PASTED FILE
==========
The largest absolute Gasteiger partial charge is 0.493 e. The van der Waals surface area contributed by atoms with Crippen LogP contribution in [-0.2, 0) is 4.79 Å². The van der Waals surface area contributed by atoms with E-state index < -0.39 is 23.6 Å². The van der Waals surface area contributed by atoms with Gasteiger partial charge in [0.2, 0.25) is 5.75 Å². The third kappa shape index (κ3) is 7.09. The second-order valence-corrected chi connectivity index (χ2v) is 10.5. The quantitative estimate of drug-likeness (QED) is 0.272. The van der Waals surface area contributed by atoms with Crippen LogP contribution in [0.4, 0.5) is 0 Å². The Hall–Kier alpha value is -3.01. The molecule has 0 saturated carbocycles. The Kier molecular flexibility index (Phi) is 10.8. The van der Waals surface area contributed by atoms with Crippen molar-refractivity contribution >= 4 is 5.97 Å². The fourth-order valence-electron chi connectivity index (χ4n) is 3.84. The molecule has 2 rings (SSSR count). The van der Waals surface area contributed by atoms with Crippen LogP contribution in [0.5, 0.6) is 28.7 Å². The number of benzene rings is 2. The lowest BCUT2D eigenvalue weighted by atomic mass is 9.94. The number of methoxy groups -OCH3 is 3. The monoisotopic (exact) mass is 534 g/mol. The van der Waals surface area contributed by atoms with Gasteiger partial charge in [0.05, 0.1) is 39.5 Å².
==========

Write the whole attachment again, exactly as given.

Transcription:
The largest absolute Gasteiger partial charge is 0.493 e. The van der Waals surface area contributed by atoms with Crippen LogP contribution in [-0.2, 0) is 4.79 Å². The van der Waals surface area contributed by atoms with E-state index < -0.39 is 23.6 Å². The van der Waals surface area contributed by atoms with Gasteiger partial charge in [0.2, 0.25) is 5.75 Å². The third kappa shape index (κ3) is 7.09. The second-order valence-corrected chi connectivity index (χ2v) is 10.5. The quantitative estimate of drug-likeness (QED) is 0.272. The van der Waals surface area contributed by atoms with Crippen LogP contribution in [0.4, 0.5) is 0 Å². The Hall–Kier alpha value is -3.01. The molecule has 0 saturated carbocycles. The Kier molecular flexibility index (Phi) is 10.8. The van der Waals surface area contributed by atoms with Crippen molar-refractivity contribution >= 4 is 5.97 Å². The fourth-order valence-electron chi connectivity index (χ4n) is 3.84. The molecule has 2 rings (SSSR count). The van der Waals surface area contributed by atoms with Crippen LogP contribution in [0.5, 0.6) is 28.7 Å². The number of benzene rings is 2. The lowest BCUT2D eigenvalue weighted by atomic mass is 9.94. The number of methoxy groups -OCH3 is 3. The monoisotopic (exact) mass is 534 g/mol. The van der Waals surface area contributed by atoms with Gasteiger partial charge in [0.05, 0.1) is 39.5 Å².